It's no secret that the Social Security Administration faces a tremendous backlog of disability claims to evaluate and process. SSA spokesman Mark Hinkle told Huffington Post that the agency is "in the midst of a public service crisis."
Perhaps even more worrisome, however, is what reporters learned the agency is doing to improve efficiency. Up until recently, appealed claims that are remanded for reconsideration were handed back down to an administrative law judge. Now, the SSA is having some of those same cases handed to administrative appeals judges. The change may look minute, but could have negative ramifications for claimants.
That's because administrative appeals judges are not hired or overseen by the same standards as administrative law judges. Administrative law judges are shielded from institutional pressures, performance reviews, and bonus evaluations. Administrative appeals judges are not, calling their impartiality into question.
"We're supportive of the agency taking steps with the resources they have to address the number of people waiting," said Lisa Ekman, NOSSCR's director of government affairs. "But we’re also very concerned about claimants getting a hearing in front of an administrative law judge that has qualified judicial independence as required by the Administrative Procedure Act."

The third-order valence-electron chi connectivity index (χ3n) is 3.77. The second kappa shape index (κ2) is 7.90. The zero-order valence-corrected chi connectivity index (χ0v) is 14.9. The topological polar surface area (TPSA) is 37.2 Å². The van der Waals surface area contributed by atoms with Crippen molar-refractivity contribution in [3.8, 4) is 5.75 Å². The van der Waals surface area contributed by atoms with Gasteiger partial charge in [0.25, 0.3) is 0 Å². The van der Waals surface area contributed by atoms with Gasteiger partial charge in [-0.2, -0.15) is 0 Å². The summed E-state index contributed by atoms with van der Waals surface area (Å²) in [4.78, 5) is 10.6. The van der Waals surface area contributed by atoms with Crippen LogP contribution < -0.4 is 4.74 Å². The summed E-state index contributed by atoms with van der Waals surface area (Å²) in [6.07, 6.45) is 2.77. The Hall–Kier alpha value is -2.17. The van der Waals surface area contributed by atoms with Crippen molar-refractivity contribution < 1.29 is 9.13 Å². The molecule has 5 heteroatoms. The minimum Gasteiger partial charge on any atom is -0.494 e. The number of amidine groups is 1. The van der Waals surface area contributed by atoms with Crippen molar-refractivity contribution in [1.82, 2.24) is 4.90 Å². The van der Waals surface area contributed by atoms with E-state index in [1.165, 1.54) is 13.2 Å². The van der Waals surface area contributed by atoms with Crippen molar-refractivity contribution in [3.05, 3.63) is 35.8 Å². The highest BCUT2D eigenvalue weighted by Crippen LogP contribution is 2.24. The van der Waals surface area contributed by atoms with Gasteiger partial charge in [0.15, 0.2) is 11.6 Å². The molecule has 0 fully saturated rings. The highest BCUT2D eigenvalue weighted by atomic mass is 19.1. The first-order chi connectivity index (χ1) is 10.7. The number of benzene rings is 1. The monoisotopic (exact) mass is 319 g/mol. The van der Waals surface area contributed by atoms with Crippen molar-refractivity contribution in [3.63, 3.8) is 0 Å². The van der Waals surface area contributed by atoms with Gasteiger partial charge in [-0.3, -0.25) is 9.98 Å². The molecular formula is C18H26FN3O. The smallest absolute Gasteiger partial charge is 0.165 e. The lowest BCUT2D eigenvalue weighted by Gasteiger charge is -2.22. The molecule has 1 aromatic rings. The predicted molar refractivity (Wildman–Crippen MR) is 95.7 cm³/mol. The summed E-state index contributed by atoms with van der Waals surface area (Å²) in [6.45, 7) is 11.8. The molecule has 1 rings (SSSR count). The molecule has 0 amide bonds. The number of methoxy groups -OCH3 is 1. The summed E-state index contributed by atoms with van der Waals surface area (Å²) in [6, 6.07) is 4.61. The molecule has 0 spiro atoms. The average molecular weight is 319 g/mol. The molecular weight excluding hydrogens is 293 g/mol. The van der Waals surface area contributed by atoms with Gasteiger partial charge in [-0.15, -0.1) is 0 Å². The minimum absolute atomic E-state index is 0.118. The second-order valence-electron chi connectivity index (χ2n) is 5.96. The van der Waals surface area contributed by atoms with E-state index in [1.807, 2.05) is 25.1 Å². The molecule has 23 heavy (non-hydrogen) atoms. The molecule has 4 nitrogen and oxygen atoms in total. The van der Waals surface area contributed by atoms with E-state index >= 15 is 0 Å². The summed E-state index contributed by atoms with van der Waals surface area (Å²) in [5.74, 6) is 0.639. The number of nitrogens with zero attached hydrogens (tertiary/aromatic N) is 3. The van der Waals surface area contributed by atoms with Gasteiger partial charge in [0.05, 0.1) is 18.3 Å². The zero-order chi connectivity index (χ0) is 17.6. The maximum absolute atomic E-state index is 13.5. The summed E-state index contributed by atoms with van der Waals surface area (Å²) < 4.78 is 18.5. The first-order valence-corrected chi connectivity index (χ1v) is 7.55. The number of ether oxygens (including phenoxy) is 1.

The Association of Administrative Law Judges doesn't even believe the new policy is legal. "They have launched an initiative that is not in the best interest of the American public," said association president Marilyn Zahm. "What the Social Security Administration plans to do now is to divert subsets of cases from hearings before ALJs to hearings before their own handpicked people."
Reportedly, the remanded cases that will be shunted away from administrative law judges involve SSD claimants who have returned to work after receiving benefits. It's estimated that there are roughly 10,000 of these cases—a third of the approximated 30,000 cases that are flagged for reconsideration in federal court.
While the new policy is controversial, everyone agrees that something must be done for 1.1 million people waiting for a decision on their SSD claim. "For some people this results in a wait of over 17 months to receive a hearing decision," wrote Mark Hinkle, "which we concede is unacceptable service."
If you believe you qualify for Social Security disability benefits, ensuring that your claim avoids the appeals process has never been more important. Contact the experienced Dallas SSDI attorneys at Coats & Todd to best prepare your claim and make sure that it stands the very best chance of yielding the benefits you deserve.
Start exploring your options today with us today. Use our online form to request a free case evaluation.